At first glance the Court of Appeal’s decision in Gater Assets Ltd v Nak Naftogaz Ukrainiy  - preventing a defendant in court proceedings from being awarded security for his costs - may seem surprising. However, on closer examination the decision ensures that a defendant does not obtain an unfair advantage simply by sitting back and waiting for proceedings to be brought against him rather than acting proactively and commencing proceedings himself.
Enforcement proceedings under the Arbitration Act 1996 were brought by a creditor who had obtained an arbitration award under the New York Convention against the defendant for over £40 million. The defendant resisted the enforcement of the award on the ground that it had been procured by fraud and sought security for its costs of the enforcement proceedings.
The judge at first instance was satisfied that:
- The debtor was a defendant to the claims being made by the award creditor (a requirement if security for costs is to be ordered).
- There was at least a prima facie case of fraud.
- The court rules relating to ordering security for costs applied to an arbitration claim to enforce a New York Convention award under the Arbitration Act 1996, section 101.
- Due to the very large sums involved it was appropriate to use the court’s discretion under the court rules to award security for costs.
Security for costs in the sum of £250,000 was ordered and in default of payment the claim to enforce the arbitration award would be struck out.
The creditor was unhappy that the debtor, who had failed to instigate proceedings objecting to the award itself, could obtain security for costs against the creditor who was now seeking to enforce it. The creditor argued that:
- There was no power to order security for costs in relation to enforcement proceedings of a foreign judgment or award.
- If the debtor had followed the stipulated procedure and instigated proceedings to challenge the validity of the award, then the debtor would have been bringing a claim and therefore potentially vulnerable to an application for security for costs being made against him by the creditor.
- Within enforcement proceedings there was no “claim” being brought, because the claim had been successfully established in the arbitration proceedings.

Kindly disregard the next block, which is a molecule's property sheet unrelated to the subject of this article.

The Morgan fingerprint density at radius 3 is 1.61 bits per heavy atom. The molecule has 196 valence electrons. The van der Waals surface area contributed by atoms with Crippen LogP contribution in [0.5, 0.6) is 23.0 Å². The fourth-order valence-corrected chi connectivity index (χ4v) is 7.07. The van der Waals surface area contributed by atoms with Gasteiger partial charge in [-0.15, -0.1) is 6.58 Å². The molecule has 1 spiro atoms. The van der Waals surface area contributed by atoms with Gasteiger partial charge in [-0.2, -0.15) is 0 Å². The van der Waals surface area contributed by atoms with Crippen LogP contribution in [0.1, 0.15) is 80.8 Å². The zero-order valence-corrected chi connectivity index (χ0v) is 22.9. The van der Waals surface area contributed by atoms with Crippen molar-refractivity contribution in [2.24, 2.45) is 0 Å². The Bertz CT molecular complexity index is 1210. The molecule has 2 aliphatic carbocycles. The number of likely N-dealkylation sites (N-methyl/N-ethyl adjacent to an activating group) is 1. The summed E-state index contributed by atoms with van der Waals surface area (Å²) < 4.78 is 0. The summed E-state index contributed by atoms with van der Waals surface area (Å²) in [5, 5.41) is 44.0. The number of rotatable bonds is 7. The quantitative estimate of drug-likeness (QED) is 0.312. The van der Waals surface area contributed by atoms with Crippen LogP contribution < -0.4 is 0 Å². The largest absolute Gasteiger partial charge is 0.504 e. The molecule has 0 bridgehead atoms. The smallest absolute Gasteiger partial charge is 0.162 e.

The majority of the Court of Appeal decided that:
- The court rules do not expressly permit the application of the security for costs regime to the statutory enforcement of an arbitration award. The court was not clear whether such a power existed against an award creditor in enforcement proceedings.
- Even if the court did have power to order security it should be reluctant, as a matter of principle, to do so save in exceptional circumstances.
In this case the ordering of security for costs was wrong in principle because it was unjust in all the circumstances. The judge had wrongly exercised his discretion because:
- Under a domestic award the judgment debtor should have commenced a new action if it wished to object to it. Then, as the claimant it would not be entitled to security for costs.
- Under a domestic award a debtor who sits back and waits for enforcement is not permitted by the Arbitration Act 1996 to be in a better position than if it challenged the irregularity of the award timeously and would not be allowed in principle to obtain security for costs.
- The court could not impose a more onerous condition on an award creditor who was seeking to enforce a New York Convention award under the Arbitration Act. To do so would be in breach of Article III of the New York Convention.
Whether there is jurisdiction to award security for costs against a creditor seeking to enforce an arbitration award was not finally resolved (but doubted). The Court of Appeal made it clear that the court should not be exercising its discretion to make such an order in these circumstances. The proper procedure, if a debtor wishes to oppose enforcement of an arbitration award or foreign judgment, is to instigate proceedings immediately after the award/judgment has been made.